Highlights from Woods’ Ryder presser
NEWPORT, Wales – Sometimes the questions are more entertaining than the answers. That often has been the case this year regarding Tiger Woods, who has lapsed into tight-lipped mode since expressing early-season candor coming out of sex scandal.
Woods’ golf this year has been interesting because of its unpredictability instead of the usual dominance. And if his news conferences have been compelling since spring, it’s because they’re marked more by pointed inquiries than open revelations.
Such was the case again Tuesday in his pre-Ryder Cup press interview. You might say it’s the most interesting thing that has happened in Wales so far this week, at least to this observer.
Question to Woods from veteran British tabloid reporter: “You don’t win majors anymore, you don’t win regular tournaments anymore and you are about to be deposed by Europeans as the world No. 1 or Phil Mickelson. Where is the Ryder Cup now on your agenda, now that you’re an ordinary golfer?”
Laughter from other reporters filled the interview room. Woods picked up on it, cracked the smallest of pursed-lipped smiles and said, “I remember you’re the same one at the British Open who asked me that, too. I hope you’re having a good week.”
Translation in any language: Get lost, no comment, next question.
A colleague of mine believes the reporter is the same one who peppered Woods with a long, knuckles-rapping question in a pre-British Open session at St. Andrews in July.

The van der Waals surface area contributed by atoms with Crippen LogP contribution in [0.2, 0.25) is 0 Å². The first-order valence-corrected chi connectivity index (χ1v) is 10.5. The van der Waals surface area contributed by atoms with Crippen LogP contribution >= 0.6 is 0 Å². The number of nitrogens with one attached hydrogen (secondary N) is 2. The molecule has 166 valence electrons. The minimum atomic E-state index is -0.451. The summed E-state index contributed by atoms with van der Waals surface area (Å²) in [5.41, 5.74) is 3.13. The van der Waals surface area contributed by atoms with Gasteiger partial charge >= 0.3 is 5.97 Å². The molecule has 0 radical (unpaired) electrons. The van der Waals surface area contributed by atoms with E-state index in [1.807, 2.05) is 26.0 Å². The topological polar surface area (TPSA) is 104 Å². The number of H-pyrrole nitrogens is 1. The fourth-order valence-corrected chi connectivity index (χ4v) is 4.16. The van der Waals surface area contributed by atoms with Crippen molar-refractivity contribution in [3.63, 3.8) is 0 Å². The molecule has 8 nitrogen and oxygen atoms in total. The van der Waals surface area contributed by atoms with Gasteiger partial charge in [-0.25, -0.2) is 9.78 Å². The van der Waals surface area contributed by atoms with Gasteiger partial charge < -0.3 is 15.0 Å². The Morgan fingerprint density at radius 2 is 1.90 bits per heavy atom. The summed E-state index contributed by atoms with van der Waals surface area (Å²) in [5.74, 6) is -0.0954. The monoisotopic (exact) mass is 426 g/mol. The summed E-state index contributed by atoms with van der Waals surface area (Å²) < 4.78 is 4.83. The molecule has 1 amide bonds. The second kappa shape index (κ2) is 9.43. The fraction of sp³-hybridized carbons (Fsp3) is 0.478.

Question to Woods from our intrepid correspondent: “Tom Watson has said you need to clean up your act on the golf course. He’s gone on record. Many of us over the years have heard you use the F-word, we’ve seen you spit on the course and we’ve seen you throw tantrums like chucking your clubs around. Are you willing to cut out all those tantrums this week and respect the home of golf?”
Woods: “I’m trying to become a better player and a better person, yes.”
Translation: Give me a break.
Then, of course, there was this exchange at the PGA Championship between Woods and a mustachioed reporter wearing a bow tie.
Mustachioed man wearing bow tie: “Quick question. Over the last 48 to 72 hours it seems like you’ve gone from the No. 1 player in the world to like one of the worst players on the planet, and yet I’m wondering: A) do you think that that coverage is probably a little misunderstood because of – it was just one of the things where you had said early that you just hadn’t had a chance to practice? And do you think the time you’ve spent here do you think will actually rectify that in our minds?”
Woods: “Well, the good thing is even though I’m one of the worst players on the planet, I might be able to beat you. (Laughter.) So I do feel good about that. (Laughter.) Yes. Definitely.”
Translation: It might have been the best deflection of Woods’ career.
It is safe to say the line of questioning for Woods was different before he hit the hydrant. We knew he had become a punch line. We knew he had become a punching bag.
Now you never know when a Saturday Night Live skit will break out.